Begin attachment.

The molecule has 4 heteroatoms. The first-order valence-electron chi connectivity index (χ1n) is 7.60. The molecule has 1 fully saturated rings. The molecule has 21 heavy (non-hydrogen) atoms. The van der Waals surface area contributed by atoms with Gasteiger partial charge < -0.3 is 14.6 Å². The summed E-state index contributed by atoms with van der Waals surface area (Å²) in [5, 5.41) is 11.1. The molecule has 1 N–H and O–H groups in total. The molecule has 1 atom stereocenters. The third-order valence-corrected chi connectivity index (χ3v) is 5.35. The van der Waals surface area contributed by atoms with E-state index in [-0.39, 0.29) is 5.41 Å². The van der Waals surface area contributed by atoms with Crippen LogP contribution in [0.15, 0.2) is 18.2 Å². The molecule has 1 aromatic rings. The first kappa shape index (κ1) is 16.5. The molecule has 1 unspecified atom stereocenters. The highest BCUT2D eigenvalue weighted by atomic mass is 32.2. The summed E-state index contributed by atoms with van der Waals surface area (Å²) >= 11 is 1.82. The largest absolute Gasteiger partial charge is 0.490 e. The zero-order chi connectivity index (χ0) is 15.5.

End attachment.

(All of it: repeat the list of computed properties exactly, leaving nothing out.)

The molecule has 4 heteroatoms. The first-order valence-electron chi connectivity index (χ1n) is 7.60. The molecule has 1 fully saturated rings. The molecule has 21 heavy (non-hydrogen) atoms. The van der Waals surface area contributed by atoms with Gasteiger partial charge < -0.3 is 14.6 Å². The summed E-state index contributed by atoms with van der Waals surface area (Å²) in [5, 5.41) is 11.1. The molecule has 1 N–H and O–H groups in total. The molecule has 1 atom stereocenters. The third-order valence-corrected chi connectivity index (χ3v) is 5.35. The van der Waals surface area contributed by atoms with E-state index in [-0.39, 0.29) is 5.41 Å². The van der Waals surface area contributed by atoms with Crippen LogP contribution in [0.15, 0.2) is 18.2 Å². The molecule has 1 aromatic rings. The first kappa shape index (κ1) is 16.5. The molecule has 1 unspecified atom stereocenters. The highest BCUT2D eigenvalue weighted by atomic mass is 32.2. The summed E-state index contributed by atoms with van der Waals surface area (Å²) >= 11 is 1.82. The largest absolute Gasteiger partial charge is 0.490 e. The zero-order chi connectivity index (χ0) is 15.5.